Longtime Resident Still in Love with Jena

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Before the "Jena Six" case, the small sawmill town was pretty much off the map. Jack Willis, a columnist for the Jena Times, lived in the town for 60 years. He reflects on his life there and why there's still so much to love about Jena.


And now for another perspective. We thought it would be good to hear about Jena from someone who loves the town. We were directed to Jack Willis, a columnist for The Jena Times. He spent 60 years of his life there. Here are his reflections.

JACK WILLIS: I had always been very close to the educational system in the Jena area, especially with the mother who I knew at age 6 she wanted to become a school teacher and did just that for 27 years in Norman Rockwell community I grew up in and received a bulk of my education.

I was born in Good Pine, Louisiana, on March 26, 1936. My family moved to Jena, Louisiana, the parish seat of La Salle(ph) Parish in 1939, where my mother, Alice Guerin-Willis taught first grade at Jena elementary. To avoid the expense for a babysitter, I attend in her class beginning when I was three years old. I spent three years in a room located in a three-story brick building known as Jena Elementary.

On January 22, 1942, the elementary school caught fire and burned to the ground. And since we lived only about a mile from the school, which was situated on the high hill, all I remember was the intense illumination from the rich (unintelligible) pine used in the building construction and my mother softly crying. Even though the nation was embroiled in World War II, intense preparations were hastily made by the La Salle Parish school board, to come and bring enough building materials to erect four rectangular structures containing four classrooms per building.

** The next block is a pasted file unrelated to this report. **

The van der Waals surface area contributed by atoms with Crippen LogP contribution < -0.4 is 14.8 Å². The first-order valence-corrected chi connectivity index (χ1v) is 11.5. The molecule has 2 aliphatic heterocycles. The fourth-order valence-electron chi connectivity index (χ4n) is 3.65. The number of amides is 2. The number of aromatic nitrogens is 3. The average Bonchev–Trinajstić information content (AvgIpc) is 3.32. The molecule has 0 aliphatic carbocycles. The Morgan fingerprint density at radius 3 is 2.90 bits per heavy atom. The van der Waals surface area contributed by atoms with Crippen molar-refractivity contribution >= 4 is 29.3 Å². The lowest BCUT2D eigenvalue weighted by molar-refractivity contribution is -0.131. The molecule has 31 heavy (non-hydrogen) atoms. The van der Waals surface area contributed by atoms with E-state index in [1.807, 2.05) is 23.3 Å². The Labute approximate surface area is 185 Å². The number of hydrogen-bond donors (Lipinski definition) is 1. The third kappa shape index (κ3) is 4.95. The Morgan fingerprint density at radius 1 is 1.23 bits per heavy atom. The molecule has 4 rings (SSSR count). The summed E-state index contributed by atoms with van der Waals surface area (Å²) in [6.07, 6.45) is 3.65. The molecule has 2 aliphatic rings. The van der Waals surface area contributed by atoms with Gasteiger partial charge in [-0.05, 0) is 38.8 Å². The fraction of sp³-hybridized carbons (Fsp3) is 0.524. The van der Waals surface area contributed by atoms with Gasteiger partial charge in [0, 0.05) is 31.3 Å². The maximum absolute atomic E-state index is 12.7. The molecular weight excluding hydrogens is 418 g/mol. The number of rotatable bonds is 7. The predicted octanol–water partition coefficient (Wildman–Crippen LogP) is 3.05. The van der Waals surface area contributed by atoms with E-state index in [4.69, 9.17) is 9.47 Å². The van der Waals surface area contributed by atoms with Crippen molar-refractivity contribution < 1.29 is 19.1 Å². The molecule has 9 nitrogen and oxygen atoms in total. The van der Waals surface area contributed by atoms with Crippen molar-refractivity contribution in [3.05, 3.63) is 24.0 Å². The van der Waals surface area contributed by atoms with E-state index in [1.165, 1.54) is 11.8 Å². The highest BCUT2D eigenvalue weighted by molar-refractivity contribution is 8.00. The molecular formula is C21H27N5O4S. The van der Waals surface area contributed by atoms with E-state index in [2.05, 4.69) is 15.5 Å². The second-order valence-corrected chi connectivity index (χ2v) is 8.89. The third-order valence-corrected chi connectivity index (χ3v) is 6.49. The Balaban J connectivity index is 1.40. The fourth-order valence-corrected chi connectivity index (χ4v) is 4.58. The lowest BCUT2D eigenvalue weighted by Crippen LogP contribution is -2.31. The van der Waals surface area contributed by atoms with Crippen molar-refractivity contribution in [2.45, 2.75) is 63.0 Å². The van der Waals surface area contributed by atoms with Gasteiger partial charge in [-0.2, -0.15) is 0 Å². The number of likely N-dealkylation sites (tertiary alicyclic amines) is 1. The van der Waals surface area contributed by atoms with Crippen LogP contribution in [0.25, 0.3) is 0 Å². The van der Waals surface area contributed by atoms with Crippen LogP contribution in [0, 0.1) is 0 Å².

Using these buildings plus converting the gymnasium and agricultural building to classrooms, we managed to continue the whole class. We managed to continue the whole classes until the night of February 14th, 1944. That's when the high school gymnasium burned to the ground. And again, my most vivid memory of that tragedy was hearing my mother crying in grief again.

The present town of Jena originated from a community known as the Hamphill(ph) Creek settlement. And from the orders of the U.S. Postal Service we're renamed Jena to Jena Germany, which really translated from German, just pronounce Yana(ph), as supposed to mean seat of learning where the first school having been erected in 1869. With the La Salle Parish school board again, hard pressed to find several classrooms after the 1944 fire, they were able to obtain the facilities of the Jena First Baptist Church and the Nola(ph) Memorial Methodist Church. In 1946, construction began on a two-story brick elementary school on the site of the old school building and the next year I saw the school board pick a new site for Jena High School in North Jena.

Classes were first held in September of 1948 at JHS when I was in eighth grade. And I enjoyed five great years in the main academic building and adjoining facilities, graduating in May 1953.

I had two sons who attend Jena High School, one graduating and both joined the U.S. Navy. I remarried in 1980. My wife's youngest daughter by a previous marriage was totally involved in all facets of high school activities, being the captain of the Dance Line and cheerleader, among those notable achievements. Even though in 2002, I moved from Jena, some 35 miles distant to a larger town because of health issues concerning my present wife and me, it broke my heart to hear that the academic portion of the school building that I played at in at 11 years old. While it was being constructed, had been deliberately torched on November 30, 2006.

So, this reflects how I feel about conditions today in Jena. I believe this racial strife that has gained national attention will be resolved. The power of technical(ph) curses have been broken. And the faculty and staff can get on with the task they've been assigned to accomplish. That being, to see that every student at Jena high school receives an excellent academic basis to utilize which will enable them to take their rightful place in society.

The phoenix that is Jena High School will rise from the ashes.

MARTIN: Jack Willis writes a column called Grassroots and Cockleburs for The Jena Times. It's a weekly newspaper in Jena, Louisiana.

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